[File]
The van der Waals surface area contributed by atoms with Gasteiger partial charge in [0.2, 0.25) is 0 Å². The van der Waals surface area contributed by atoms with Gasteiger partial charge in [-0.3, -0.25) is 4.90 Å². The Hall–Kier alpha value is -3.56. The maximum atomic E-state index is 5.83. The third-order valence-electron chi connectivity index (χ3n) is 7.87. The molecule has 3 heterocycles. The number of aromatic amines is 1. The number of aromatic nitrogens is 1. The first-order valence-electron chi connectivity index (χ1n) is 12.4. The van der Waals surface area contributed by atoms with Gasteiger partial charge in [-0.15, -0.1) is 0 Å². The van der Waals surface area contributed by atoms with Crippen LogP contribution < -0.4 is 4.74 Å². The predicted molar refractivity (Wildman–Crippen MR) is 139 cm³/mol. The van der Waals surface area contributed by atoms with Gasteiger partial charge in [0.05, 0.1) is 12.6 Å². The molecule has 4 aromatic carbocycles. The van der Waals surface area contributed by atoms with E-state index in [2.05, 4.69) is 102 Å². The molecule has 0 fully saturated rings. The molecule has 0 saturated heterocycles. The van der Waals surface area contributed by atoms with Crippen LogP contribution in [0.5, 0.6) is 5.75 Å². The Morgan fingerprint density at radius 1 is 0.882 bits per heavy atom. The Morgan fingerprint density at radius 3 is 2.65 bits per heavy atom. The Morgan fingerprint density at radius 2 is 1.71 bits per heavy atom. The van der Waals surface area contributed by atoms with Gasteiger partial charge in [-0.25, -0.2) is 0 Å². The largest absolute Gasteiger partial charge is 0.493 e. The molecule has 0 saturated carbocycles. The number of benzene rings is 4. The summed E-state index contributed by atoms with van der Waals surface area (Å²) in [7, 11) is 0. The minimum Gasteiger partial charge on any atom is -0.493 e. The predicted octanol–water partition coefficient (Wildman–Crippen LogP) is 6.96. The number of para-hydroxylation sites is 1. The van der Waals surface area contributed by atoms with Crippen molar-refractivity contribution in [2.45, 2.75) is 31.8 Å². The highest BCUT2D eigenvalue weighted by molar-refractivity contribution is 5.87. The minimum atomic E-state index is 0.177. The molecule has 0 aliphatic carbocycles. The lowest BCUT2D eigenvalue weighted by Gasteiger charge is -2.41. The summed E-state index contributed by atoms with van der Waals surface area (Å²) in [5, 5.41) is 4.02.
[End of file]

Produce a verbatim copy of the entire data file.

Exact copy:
The van der Waals surface area contributed by atoms with Gasteiger partial charge in [0.2, 0.25) is 0 Å². The van der Waals surface area contributed by atoms with Gasteiger partial charge in [-0.3, -0.25) is 4.90 Å². The Hall–Kier alpha value is -3.56. The maximum atomic E-state index is 5.83. The third-order valence-electron chi connectivity index (χ3n) is 7.87. The molecule has 3 heterocycles. The number of aromatic amines is 1. The number of aromatic nitrogens is 1. The first-order valence-electron chi connectivity index (χ1n) is 12.4. The van der Waals surface area contributed by atoms with Gasteiger partial charge in [-0.15, -0.1) is 0 Å². The van der Waals surface area contributed by atoms with Crippen LogP contribution < -0.4 is 4.74 Å². The predicted molar refractivity (Wildman–Crippen MR) is 139 cm³/mol. The van der Waals surface area contributed by atoms with Gasteiger partial charge in [0.05, 0.1) is 12.6 Å². The molecule has 4 aromatic carbocycles. The van der Waals surface area contributed by atoms with E-state index in [2.05, 4.69) is 102 Å². The molecule has 0 fully saturated rings. The molecule has 0 saturated heterocycles. The van der Waals surface area contributed by atoms with Crippen LogP contribution in [0.5, 0.6) is 5.75 Å². The Morgan fingerprint density at radius 1 is 0.882 bits per heavy atom. The Morgan fingerprint density at radius 3 is 2.65 bits per heavy atom. The Morgan fingerprint density at radius 2 is 1.71 bits per heavy atom. The van der Waals surface area contributed by atoms with Gasteiger partial charge in [-0.25, -0.2) is 0 Å². The largest absolute Gasteiger partial charge is 0.493 e. The molecule has 0 saturated carbocycles. The number of benzene rings is 4. The summed E-state index contributed by atoms with van der Waals surface area (Å²) in [7, 11) is 0. The minimum Gasteiger partial charge on any atom is -0.493 e. The predicted octanol–water partition coefficient (Wildman–Crippen LogP) is 6.96. The number of para-hydroxylation sites is 1. The van der Waals surface area contributed by atoms with Crippen molar-refractivity contribution in [2.45, 2.75) is 31.8 Å². The highest BCUT2D eigenvalue weighted by molar-refractivity contribution is 5.87. The minimum atomic E-state index is 0.177. The molecule has 0 aliphatic carbocycles. The lowest BCUT2D eigenvalue weighted by Gasteiger charge is -2.41. The summed E-state index contributed by atoms with van der Waals surface area (Å²) in [5, 5.41) is 4.02.